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Tuesday 19 November 2019

Pride parade perv's challenge to 'upskirt' sentence is dropped

Russell Sykes (61) was appealing against the severity of a two-month prison term after being caught taking the video
Russell Sykes (61) was appealing against the severity of a two-month prison term after being caught taking the video

A perverted US businessman who was jailed for taking "upskirt" photograph of a woman at Dublin's Pride parade has dropped a legal challenge he had brought against his sentence.

Russell Sykes (61) had appealed the severity of a two-month prison term he was given for humiliating the woman by using his phone to film up her skirt at the festival.

However, when his appeal was due to be heard, a court was told he was not present and the case was withdrawn.

Judge Patrick Quinn struck out the notice of appeal and affirmed the order that had been made at Dublin District Court.

Sykes, a married father-of-two and software engineer from Fox Creek Drive, North Augusta, South Carolina, had pleaded guilty to engaging in offensive conduct of a sexual nature.

The incident happened at O'Connell Street on June 29.

When the appeal came before Dublin Circuit Court, Sykes's solicitor Michael Hanahoe said his client was not present and he was "not expecting him".

A State solicitor said Sykes had received a sentence in the district court and was now in a different jurisdiction.

The judge struck out the notice of appeal.

The court was not told how much prison time Sykes had served before he was released on appeal bail.

He was jailed in July by Judge Conal Gibbons.

At the time, Garda Laura Burke said the victim had been attending the parade when Sykes was seen crouching down and using his phone camera under the woman's skirt.

When she was alerted, the victim, who is Irish, confronted Sykes, but he ran off.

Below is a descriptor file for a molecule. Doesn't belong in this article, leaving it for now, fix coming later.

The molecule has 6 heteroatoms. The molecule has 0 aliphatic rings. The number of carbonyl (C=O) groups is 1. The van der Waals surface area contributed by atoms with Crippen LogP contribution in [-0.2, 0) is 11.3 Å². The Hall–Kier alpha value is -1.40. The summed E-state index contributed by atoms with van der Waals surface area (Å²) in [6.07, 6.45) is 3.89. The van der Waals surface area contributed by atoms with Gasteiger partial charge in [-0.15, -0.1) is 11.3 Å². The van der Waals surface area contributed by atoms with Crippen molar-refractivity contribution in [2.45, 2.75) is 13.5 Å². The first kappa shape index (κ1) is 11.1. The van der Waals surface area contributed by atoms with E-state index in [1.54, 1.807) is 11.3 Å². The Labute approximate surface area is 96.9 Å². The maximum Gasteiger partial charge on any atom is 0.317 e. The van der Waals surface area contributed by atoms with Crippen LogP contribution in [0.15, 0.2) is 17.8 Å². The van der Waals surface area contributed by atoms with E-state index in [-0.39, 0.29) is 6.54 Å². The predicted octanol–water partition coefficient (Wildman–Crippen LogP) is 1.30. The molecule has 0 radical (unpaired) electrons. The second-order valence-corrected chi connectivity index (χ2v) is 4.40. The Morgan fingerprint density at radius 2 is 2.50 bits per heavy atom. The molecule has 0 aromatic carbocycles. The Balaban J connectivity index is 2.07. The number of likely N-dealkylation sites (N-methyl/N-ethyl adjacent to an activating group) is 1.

She followed him but lost him in the crowd.

The accused returned to the area later and she recognised him.

When Gda Burke asked to see his phone, she saw an image that had been taken up a skirt.

Sykes had told the court he had got caught up in the atmosphere and it was a "stupid mistake".

He told a probation officer that when he arrived in Dublin he had two glasses of wine at the airport, then another at his city centre hotel before going to the parade.

Sykes said he "saw a young woman" who was very attractive and took a photo of her under her skirt. When she asked him whether he had taken a video, he said he had not and left the area.

Sykes said he was a social drinker with no alcohol problem but was of slim build and on that occasion it "clearly had an effect on him".

Distraught

In her statement, the woman spoke of her humiliation and worry that a recording of a private person would be put up "all over the internet".

"I was distraught. I had a panic attack. I couldn't stop crying," she said.

She felt "violated, shocked and in a state of total distress".

She had asked Sykes to let her have the video and he then "took off."

Judge Gibbons said Sykes's explanation was a "lame excuse", adding: "The day is long gone when men can simply use, abuse and objectify women without their consent, for their own benefit or pleasure."

The judge said the victim was left "insulted, demeaned and dehumanised" by Sykes's behaviour. She had shown resilience by confronting Sykes, who "scarpered like a thief in the night".

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